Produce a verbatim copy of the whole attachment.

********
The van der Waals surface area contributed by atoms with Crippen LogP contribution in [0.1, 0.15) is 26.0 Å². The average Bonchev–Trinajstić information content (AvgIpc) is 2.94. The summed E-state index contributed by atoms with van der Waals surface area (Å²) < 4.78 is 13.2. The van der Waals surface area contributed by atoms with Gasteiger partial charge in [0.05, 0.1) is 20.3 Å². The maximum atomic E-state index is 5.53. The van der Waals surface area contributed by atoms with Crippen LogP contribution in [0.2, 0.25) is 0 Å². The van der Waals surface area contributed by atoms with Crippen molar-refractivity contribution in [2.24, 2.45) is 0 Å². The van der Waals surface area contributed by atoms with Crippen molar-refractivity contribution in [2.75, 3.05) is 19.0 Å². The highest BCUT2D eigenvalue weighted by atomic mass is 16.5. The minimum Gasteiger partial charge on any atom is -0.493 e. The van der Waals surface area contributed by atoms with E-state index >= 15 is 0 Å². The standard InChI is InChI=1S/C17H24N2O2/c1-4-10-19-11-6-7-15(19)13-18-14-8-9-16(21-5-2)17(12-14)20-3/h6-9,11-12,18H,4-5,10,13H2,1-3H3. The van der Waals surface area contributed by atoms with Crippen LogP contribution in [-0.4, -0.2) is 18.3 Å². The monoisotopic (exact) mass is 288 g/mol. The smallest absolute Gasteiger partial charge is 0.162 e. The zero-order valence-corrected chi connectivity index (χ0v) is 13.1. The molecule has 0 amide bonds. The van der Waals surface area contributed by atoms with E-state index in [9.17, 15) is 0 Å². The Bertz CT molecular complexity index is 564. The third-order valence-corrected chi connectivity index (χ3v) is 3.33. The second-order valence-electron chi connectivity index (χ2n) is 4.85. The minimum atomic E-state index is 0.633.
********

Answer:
The van der Waals surface area contributed by atoms with Crippen LogP contribution in [0.1, 0.15) is 26.0 Å². The average Bonchev–Trinajstić information content (AvgIpc) is 2.94. The summed E-state index contributed by atoms with van der Waals surface area (Å²) < 4.78 is 13.2. The van der Waals surface area contributed by atoms with Gasteiger partial charge in [0.05, 0.1) is 20.3 Å². The maximum atomic E-state index is 5.53. The van der Waals surface area contributed by atoms with Crippen LogP contribution in [0.2, 0.25) is 0 Å². The van der Waals surface area contributed by atoms with Crippen molar-refractivity contribution in [2.24, 2.45) is 0 Å². The van der Waals surface area contributed by atoms with Crippen molar-refractivity contribution in [2.75, 3.05) is 19.0 Å². The highest BCUT2D eigenvalue weighted by atomic mass is 16.5. The minimum Gasteiger partial charge on any atom is -0.493 e. The van der Waals surface area contributed by atoms with E-state index >= 15 is 0 Å². The standard InChI is InChI=1S/C17H24N2O2/c1-4-10-19-11-6-7-15(19)13-18-14-8-9-16(21-5-2)17(12-14)20-3/h6-9,11-12,18H,4-5,10,13H2,1-3H3. The van der Waals surface area contributed by atoms with Crippen LogP contribution in [-0.4, -0.2) is 18.3 Å². The monoisotopic (exact) mass is 288 g/mol. The smallest absolute Gasteiger partial charge is 0.162 e. The zero-order valence-corrected chi connectivity index (χ0v) is 13.1. The molecule has 0 amide bonds. The van der Waals surface area contributed by atoms with E-state index in [9.17, 15) is 0 Å². The Bertz CT molecular complexity index is 564. The third-order valence-corrected chi connectivity index (χ3v) is 3.33. The second-order valence-electron chi connectivity index (χ2n) is 4.85. The minimum atomic E-state index is 0.633.